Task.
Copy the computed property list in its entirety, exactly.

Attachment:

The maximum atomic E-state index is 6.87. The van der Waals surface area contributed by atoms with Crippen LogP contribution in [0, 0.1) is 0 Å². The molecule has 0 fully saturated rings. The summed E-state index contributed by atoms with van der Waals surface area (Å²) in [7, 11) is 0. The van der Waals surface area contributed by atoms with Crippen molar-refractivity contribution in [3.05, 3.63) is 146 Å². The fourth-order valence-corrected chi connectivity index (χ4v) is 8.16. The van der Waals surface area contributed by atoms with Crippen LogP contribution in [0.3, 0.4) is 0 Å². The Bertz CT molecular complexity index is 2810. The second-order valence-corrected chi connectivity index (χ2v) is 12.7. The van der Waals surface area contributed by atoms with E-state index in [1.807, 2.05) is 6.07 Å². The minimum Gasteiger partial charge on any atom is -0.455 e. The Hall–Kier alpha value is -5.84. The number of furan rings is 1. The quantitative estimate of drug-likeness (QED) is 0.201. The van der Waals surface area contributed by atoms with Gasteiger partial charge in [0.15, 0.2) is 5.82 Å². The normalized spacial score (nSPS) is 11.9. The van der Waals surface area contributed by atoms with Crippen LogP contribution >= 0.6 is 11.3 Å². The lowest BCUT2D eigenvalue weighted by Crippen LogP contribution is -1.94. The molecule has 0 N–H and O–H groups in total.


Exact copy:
The maximum atomic E-state index is 6.87. The van der Waals surface area contributed by atoms with Crippen LogP contribution in [0, 0.1) is 0 Å². The molecule has 0 fully saturated rings. The summed E-state index contributed by atoms with van der Waals surface area (Å²) in [7, 11) is 0. The van der Waals surface area contributed by atoms with Crippen molar-refractivity contribution in [3.05, 3.63) is 146 Å². The fourth-order valence-corrected chi connectivity index (χ4v) is 8.16. The van der Waals surface area contributed by atoms with Crippen LogP contribution in [0.3, 0.4) is 0 Å². The Bertz CT molecular complexity index is 2810. The second-order valence-corrected chi connectivity index (χ2v) is 12.7. The van der Waals surface area contributed by atoms with E-state index in [1.807, 2.05) is 6.07 Å². The minimum Gasteiger partial charge on any atom is -0.455 e. The Hall–Kier alpha value is -5.84. The number of furan rings is 1. The quantitative estimate of drug-likeness (QED) is 0.201. The van der Waals surface area contributed by atoms with Gasteiger partial charge in [0.15, 0.2) is 5.82 Å². The normalized spacial score (nSPS) is 11.9. The van der Waals surface area contributed by atoms with Crippen LogP contribution >= 0.6 is 11.3 Å². The lowest BCUT2D eigenvalue weighted by Crippen LogP contribution is -1.94. The molecule has 0 N–H and O–H groups in total.